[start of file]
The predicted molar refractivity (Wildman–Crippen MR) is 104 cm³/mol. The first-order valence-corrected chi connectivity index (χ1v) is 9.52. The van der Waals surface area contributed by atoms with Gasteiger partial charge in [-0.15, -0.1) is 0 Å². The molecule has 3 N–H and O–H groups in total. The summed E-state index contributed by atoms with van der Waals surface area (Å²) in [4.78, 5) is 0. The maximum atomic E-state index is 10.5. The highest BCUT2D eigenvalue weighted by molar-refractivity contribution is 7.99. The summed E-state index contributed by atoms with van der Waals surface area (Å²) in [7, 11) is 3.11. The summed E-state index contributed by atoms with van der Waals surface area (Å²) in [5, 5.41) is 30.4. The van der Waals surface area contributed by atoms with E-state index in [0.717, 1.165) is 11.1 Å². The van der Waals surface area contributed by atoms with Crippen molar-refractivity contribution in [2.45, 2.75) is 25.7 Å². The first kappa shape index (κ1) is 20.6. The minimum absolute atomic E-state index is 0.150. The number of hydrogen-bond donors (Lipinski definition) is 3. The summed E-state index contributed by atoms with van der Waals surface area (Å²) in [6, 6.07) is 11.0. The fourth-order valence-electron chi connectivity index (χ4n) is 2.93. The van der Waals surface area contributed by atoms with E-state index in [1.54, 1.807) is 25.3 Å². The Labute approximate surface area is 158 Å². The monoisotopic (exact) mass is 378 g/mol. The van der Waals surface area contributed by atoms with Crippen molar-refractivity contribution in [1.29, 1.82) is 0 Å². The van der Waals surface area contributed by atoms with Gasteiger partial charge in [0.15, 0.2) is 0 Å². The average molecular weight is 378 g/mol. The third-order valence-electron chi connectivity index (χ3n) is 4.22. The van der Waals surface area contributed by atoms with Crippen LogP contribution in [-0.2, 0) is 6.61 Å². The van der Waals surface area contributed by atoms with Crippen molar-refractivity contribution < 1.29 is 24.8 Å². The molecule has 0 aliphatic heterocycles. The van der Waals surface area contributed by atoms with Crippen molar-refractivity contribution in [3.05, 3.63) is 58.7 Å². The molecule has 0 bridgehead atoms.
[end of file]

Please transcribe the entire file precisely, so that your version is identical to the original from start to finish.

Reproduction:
The predicted molar refractivity (Wildman–Crippen MR) is 104 cm³/mol. The first-order valence-corrected chi connectivity index (χ1v) is 9.52. The van der Waals surface area contributed by atoms with Gasteiger partial charge in [-0.15, -0.1) is 0 Å². The molecule has 3 N–H and O–H groups in total. The summed E-state index contributed by atoms with van der Waals surface area (Å²) in [4.78, 5) is 0. The maximum atomic E-state index is 10.5. The highest BCUT2D eigenvalue weighted by molar-refractivity contribution is 7.99. The summed E-state index contributed by atoms with van der Waals surface area (Å²) in [7, 11) is 3.11. The summed E-state index contributed by atoms with van der Waals surface area (Å²) in [5, 5.41) is 30.4. The van der Waals surface area contributed by atoms with E-state index in [0.717, 1.165) is 11.1 Å². The van der Waals surface area contributed by atoms with Crippen molar-refractivity contribution in [2.45, 2.75) is 25.7 Å². The first kappa shape index (κ1) is 20.6. The minimum absolute atomic E-state index is 0.150. The number of hydrogen-bond donors (Lipinski definition) is 3. The summed E-state index contributed by atoms with van der Waals surface area (Å²) in [6, 6.07) is 11.0. The fourth-order valence-electron chi connectivity index (χ4n) is 2.93. The van der Waals surface area contributed by atoms with E-state index in [1.54, 1.807) is 25.3 Å². The Labute approximate surface area is 158 Å². The monoisotopic (exact) mass is 378 g/mol. The van der Waals surface area contributed by atoms with Crippen molar-refractivity contribution in [1.29, 1.82) is 0 Å². The van der Waals surface area contributed by atoms with Gasteiger partial charge in [0.15, 0.2) is 0 Å². The average molecular weight is 378 g/mol. The third-order valence-electron chi connectivity index (χ3n) is 4.22. The van der Waals surface area contributed by atoms with Crippen LogP contribution in [-0.2, 0) is 6.61 Å². The van der Waals surface area contributed by atoms with Crippen molar-refractivity contribution < 1.29 is 24.8 Å². The molecule has 0 aliphatic heterocycles. The van der Waals surface area contributed by atoms with Crippen molar-refractivity contribution in [3.05, 3.63) is 58.7 Å². The molecule has 0 bridgehead atoms.